Inspire: Microsoft Sets Partner Priorities for FY 2021
In the opening sessions of the Microsoft Inspire partner conference Tuesday, Microsoft executives urged partners to pivot their efforts to remote work, business continuity, security and cloud migration over the next year in a work world that the pandemic has "changed forever."
Gavriella Schuster, Microsoft's worldwide channel chief, detailed the four priorities for partners as the next steps for Microsoft's fiscal 2021, which started July 1. Microsoft is holding the Inspire conference virtually on Tuesday and Wednesday.
In a keynote called "Partnership Through Pandemic," Schuster heralded the role that partners have played to ensure that their customers could stay in business.
"You're the digital first responders, the unsung heroes, supporting and lifting the frontline workers up as they respond to this crisis. And your speed has been remarkable," Schuster said. "When our world started to change around us, partners did what you do best: Innovate and problem-solve using technology to help customers figure stuff out."
Schuster says that the initial phase of enabling organizations to support remote work environments were coincidentally set up by the work Microsoft and partners had been doing for the previous 18 months -- in terms of ongoing migrations to Office 365 and Microsoft Azure, as well as partners having gotten trained and proficient on Teams and Windows Virtual Desktop.
Judson Althoff, executive vice president of Worldwide Commercial Business at Microsoft, piggybacked on the theme in his keynote by emphasizing how priorities have changed radically -- for customers and for Microsoft -- over the last few months. "If it looked good to get out of your datacenter pre-COVID, it looks great to get out of your datacenter now," Althoff said. "If you think about it, we've seen more digital transformation happen out of necessity over the last two months than we've seen in the last two years alone."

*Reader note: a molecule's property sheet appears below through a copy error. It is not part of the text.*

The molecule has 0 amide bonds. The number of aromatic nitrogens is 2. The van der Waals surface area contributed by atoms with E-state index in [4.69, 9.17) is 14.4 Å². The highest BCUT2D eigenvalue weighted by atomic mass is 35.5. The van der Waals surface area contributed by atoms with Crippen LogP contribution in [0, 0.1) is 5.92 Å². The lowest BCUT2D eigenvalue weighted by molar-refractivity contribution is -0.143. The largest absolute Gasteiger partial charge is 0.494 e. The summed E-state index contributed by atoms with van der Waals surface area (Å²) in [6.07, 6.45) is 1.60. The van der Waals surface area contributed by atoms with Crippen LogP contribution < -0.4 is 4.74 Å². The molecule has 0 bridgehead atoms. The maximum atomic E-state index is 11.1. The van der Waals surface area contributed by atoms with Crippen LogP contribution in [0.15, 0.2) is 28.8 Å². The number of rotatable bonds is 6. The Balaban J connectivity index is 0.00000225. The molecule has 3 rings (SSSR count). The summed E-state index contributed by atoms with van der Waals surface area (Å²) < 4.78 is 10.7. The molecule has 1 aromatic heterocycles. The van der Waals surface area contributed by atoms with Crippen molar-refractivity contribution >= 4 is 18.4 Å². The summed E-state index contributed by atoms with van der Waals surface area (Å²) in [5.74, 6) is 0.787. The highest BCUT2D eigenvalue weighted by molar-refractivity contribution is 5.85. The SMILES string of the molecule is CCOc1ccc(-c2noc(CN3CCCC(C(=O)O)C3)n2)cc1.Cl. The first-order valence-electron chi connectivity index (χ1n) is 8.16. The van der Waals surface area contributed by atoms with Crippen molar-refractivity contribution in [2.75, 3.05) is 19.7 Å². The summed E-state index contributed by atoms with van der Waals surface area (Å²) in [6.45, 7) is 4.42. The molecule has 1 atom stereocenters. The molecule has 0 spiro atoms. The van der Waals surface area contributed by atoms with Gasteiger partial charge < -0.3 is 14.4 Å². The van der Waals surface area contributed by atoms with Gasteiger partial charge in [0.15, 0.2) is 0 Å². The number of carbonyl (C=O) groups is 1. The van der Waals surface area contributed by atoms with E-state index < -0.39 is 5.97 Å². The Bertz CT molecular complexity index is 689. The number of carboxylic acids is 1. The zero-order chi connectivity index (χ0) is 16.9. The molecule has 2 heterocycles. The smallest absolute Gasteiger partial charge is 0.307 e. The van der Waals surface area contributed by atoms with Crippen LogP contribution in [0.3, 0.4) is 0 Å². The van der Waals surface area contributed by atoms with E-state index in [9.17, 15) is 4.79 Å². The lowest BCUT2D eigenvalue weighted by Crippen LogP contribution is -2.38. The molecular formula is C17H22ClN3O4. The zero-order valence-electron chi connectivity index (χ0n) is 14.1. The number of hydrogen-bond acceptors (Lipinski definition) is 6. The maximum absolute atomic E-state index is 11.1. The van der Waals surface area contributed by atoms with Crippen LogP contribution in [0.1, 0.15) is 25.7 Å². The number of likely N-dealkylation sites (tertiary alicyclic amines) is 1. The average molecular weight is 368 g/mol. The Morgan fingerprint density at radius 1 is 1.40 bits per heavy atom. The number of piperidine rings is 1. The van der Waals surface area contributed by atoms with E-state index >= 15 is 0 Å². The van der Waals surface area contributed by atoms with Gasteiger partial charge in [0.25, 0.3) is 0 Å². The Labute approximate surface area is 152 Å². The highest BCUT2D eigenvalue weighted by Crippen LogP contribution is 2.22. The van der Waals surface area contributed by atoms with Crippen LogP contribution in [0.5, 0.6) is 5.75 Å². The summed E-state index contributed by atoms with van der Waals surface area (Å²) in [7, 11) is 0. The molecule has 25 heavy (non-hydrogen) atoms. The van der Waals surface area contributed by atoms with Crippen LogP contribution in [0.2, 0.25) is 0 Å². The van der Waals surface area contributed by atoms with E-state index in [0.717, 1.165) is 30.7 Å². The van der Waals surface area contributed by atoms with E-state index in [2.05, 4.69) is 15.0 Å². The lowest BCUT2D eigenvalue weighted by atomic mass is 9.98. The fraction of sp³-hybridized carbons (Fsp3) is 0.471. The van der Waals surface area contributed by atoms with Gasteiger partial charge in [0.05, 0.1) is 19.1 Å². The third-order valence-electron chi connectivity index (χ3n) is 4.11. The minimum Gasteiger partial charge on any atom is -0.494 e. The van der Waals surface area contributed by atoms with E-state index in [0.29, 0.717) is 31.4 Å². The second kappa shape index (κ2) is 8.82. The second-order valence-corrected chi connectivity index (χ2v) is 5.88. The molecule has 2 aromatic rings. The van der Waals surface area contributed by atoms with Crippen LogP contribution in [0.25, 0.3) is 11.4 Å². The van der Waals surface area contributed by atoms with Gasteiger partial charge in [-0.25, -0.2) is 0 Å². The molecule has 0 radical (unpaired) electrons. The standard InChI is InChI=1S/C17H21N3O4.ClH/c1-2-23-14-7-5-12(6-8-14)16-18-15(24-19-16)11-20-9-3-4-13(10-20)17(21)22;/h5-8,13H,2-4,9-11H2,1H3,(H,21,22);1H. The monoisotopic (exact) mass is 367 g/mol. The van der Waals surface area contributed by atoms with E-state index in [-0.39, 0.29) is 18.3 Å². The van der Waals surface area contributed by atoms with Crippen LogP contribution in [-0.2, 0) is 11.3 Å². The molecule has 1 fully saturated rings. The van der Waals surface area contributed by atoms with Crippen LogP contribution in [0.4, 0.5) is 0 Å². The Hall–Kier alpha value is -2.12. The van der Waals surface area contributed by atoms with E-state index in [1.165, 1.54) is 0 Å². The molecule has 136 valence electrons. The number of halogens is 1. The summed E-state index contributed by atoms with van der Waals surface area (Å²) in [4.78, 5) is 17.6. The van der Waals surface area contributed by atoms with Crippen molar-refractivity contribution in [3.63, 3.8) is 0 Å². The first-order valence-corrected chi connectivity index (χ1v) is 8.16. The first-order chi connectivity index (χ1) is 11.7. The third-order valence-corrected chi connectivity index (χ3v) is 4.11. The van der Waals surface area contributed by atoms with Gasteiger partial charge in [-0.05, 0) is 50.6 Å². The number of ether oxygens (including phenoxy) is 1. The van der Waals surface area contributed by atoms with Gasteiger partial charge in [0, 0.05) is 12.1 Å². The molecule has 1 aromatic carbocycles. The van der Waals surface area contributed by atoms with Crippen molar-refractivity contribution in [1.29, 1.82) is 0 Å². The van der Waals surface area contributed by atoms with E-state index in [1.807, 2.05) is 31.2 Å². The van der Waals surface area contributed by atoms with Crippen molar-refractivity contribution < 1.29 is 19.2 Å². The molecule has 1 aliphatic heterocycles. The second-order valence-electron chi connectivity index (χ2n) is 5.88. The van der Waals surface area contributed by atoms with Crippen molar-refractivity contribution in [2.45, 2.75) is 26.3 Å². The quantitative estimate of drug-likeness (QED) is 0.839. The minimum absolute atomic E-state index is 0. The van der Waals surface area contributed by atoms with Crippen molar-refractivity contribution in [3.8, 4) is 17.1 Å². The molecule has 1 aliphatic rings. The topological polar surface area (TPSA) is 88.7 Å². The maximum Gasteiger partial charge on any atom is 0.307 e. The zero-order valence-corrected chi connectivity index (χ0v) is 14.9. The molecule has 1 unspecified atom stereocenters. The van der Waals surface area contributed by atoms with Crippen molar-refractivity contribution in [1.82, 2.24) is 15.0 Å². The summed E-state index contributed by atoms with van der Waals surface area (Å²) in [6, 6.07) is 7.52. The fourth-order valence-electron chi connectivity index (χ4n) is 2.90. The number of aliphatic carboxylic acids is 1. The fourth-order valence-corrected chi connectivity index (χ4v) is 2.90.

Althoff also endeavored to impart meaning to the efforts of partners amid the overlapping public health, economic and societal crises. The name of his keynote was "Purpose-Driven Digital," and he defined the effort as "the art and science of leveraging technology innovation to drive business and societal outcomes for good."
As another example of the kind of effort that fits the purpose-driven digital theme but has been put on the back burner because of more recent events is Microsoft's ecological initiative. The effort was announced earlier this year with big goals for carbon-neutral and carbon-negative milestones for both Microsoft and its ecosystem, and a few months ago probably could have been expected to be a big theme at Inspire. On Tuesday, Althoff mentioned the environment in passing as something Microsoft and its partners could address under his framework. (Microsoft did provide details on progress with the initiative here.)
Schuster positioned the four priorities -- remote work, business continuity, security and cloud migration -- as a continuation of the critical work partners have been doing in the pandemic, and an opportunity to transition their businesses.
"This pandemic has changed the way we work forever," Schuster said. "From a partner perspective, this moment unlocks a huge opportunity to come in with a change-management and managed-services mindset."
Schuster said that in a follow-up session on Wednesday she would detail investments that Microsoft is making in each of those areas. Also speaking on Wednesday are Microsoft CEO Satya Nadella and Microsoft President Brad Smith.
One partner found Microsoft's FY '21 priorities to be consistent with Microsoft's pre-coronavirus initiatives and to be sensible, as far as they go.
Migration to cloud, for example, is certainly a pre-coronavirus priority that has increased in importance in recent months, said Ric Opal, a principal at BDO Digital who leads strategic partnerships and national go-to-market efforts. "It's true, but it's vague. They want migration to the cloud in the advanced workloads," Opal said in reference to applications tied to platform-as-a-service (PaaS) versus virtual machines that can easily be ported to a competitor's cloud. "Ultimately, they want them to be sticky. I want the same thing. I want sticky customers."
Opal also sees potential in security but contends compliance will be just as important in many cases. "We feel organizationally that a lot of people raced to get remote. Probably in going remote, they didn't care for security and compliance as much as they should have," Opal said. "Our viewpoint would be that compliance is a huge deal."
Posted by Scott Bekker on July 21, 2020 at 2:29 PM